Human Rights Campaign Investigating Director Alphonso David's Connections to Andrew Cuomo

The Human Rights Campaign announced Monday that they are launching an internal investigation into organization director Alphonso David and his inclusion in the attorney general's report in connection to Andrew Cuomo's sexual harassment case, the Associated Press reported.

"Over the past several days, HRC's employees, supporters, board members and partners have raised questions about the appropriateness of Alphonso David's actions and whether they align with HRC's decades' long mission of fighting for equality and justice for all," the HRC said in a statement.

David, a former legal counsel for the governor, was consulted by Cuomo's administration when he was first accused of harassment by Lindsey Boylan, a former economic development advisor.

For more reporting from the Associated Press see below.

Human Rights Campaign Internal Investigation
The Human Rights Campaign announced a launch of an internal investigation on director Alphonso David's connections to Governor Andrew Cuomo's harassment case. People wait in line to place a rose in front of a wreath at the Human Rights Campaign building, June 17, 2016 in Washington, DC. Mark Wilson/Getty Images

At the time, Boylan was alone in accusing Cuomo of misconduct and the governor and his administration had drafted a letter attacking her credibility and motives, with the intent of circulating it publicly. Time's Up leader Roberta Kaplan and David both agreed to review the letter.

A report by New York's attorney general, released last week, said Kaplan told the administration that with some adjustments, it would be fine to send out. David declined to sign the letter, but agreed to contact other people to see if they would.

Kaplan resigned Monday over fallout from her work advising Cuomo's administration when the first allegations of sexual harassment were made against him last year.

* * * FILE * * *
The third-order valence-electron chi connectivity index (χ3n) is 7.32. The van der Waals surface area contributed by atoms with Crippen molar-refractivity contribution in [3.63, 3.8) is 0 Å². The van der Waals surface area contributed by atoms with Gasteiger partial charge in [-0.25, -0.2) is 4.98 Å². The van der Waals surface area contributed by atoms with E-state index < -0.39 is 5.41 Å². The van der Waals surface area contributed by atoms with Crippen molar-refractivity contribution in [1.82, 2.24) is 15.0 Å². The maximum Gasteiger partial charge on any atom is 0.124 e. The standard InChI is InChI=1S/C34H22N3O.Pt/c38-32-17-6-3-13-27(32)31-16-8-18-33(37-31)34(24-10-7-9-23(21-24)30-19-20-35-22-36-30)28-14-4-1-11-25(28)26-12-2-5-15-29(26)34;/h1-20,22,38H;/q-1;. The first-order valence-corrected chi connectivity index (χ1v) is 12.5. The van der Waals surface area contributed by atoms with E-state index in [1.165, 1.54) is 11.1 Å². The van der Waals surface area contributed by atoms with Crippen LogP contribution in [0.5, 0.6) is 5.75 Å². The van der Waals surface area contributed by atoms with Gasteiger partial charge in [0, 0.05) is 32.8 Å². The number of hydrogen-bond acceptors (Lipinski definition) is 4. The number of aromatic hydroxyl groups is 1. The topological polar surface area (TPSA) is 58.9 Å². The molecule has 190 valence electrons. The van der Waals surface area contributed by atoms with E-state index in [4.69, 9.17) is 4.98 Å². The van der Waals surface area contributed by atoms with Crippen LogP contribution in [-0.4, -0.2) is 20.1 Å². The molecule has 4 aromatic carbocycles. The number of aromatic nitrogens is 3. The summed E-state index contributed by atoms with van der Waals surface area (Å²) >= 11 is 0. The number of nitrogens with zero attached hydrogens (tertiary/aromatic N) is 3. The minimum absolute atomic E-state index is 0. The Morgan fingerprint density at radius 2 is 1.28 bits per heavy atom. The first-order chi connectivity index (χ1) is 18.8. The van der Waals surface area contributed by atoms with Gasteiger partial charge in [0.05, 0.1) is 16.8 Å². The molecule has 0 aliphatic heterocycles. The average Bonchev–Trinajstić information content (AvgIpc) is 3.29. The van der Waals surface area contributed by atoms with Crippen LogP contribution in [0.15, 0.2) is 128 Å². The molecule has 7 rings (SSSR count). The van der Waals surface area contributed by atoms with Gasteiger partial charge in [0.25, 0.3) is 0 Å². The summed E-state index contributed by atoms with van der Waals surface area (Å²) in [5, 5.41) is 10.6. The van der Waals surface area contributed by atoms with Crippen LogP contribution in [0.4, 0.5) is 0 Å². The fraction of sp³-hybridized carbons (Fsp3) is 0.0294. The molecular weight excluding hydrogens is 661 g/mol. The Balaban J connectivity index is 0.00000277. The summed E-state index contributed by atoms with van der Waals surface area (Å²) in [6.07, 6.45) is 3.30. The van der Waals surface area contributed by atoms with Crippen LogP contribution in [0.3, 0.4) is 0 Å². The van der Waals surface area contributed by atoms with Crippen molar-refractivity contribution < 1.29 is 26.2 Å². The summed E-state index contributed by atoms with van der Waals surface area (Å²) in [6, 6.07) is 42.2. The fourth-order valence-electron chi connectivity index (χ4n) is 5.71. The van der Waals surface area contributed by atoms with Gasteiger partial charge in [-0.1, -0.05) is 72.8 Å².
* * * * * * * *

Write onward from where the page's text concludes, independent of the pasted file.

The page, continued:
Kaplan cited her work counseling the administration last winter and her more recent legal work representing Melissa DeRosa, a top aide to Cuomo who resigned Sunday, nearly a week after a report by the state attorney general concluded that the governor had sexually harassed 11 women.

"I therefore have reluctantly come to the conclusion that an active law practice is no longer compatible with serving on the Board at Time's Up at this time and I hereby resign," Kaplan wrote in her resignation letter, according to The New York Times.

Messages went sent to Kaplan requesting comment on her resignation.

Kaplan was the Chair of the Board of Directors of Time's Up and cofounder of the Time's Up Legal Defense Fund, which aids women who have experienced sexual harassment and discrimination in the workplace.

Other advisers, though, said that it was a bad idea and the letter was never widely disseminated.

Kaplan and Tina Tchen founded the Time's Up Legal Defense Fund in 2018 to provide legal defense for sexual violence victims.

She successfully represented marriage equality pioneer Edith Windsor before the U.S. Supreme Court in 2013, winning the case that struck down laws against same-sex marriage across the United States. She later published a book about the case titled "Then Comes Marriage."

Kaplan also represents writer E. Jean Carroll, who filed a defamation lawsuit against Donald Trump in 2019 related to her claim that the former president raped her in a department store dressing room in the 1990s.

Kaplan is an adjunct professor at Columbia University Law School and was a partner at Paul, Weiss, Rifkind, Wharton & Garrison before starting her own firm in 2017.

Human Rights Campaign Launches Internal Investigation
Roberta Kaplan poses for a photo in Atherton Calif., Tuesday, Nov. 12, 2019. The Time's Up leader resigned Monday, Aug. 9, 2021 over fallout from her work advising Gov. Andrew Cuomo's administration when he was first hit with sexual harassment allegations last year. Kaplan cited her work counseling Cuomo and his former top aide, Melissa DeRosa, through the attorney general's investigation, according to The New York Times. D. Ross Cameron/Associated Press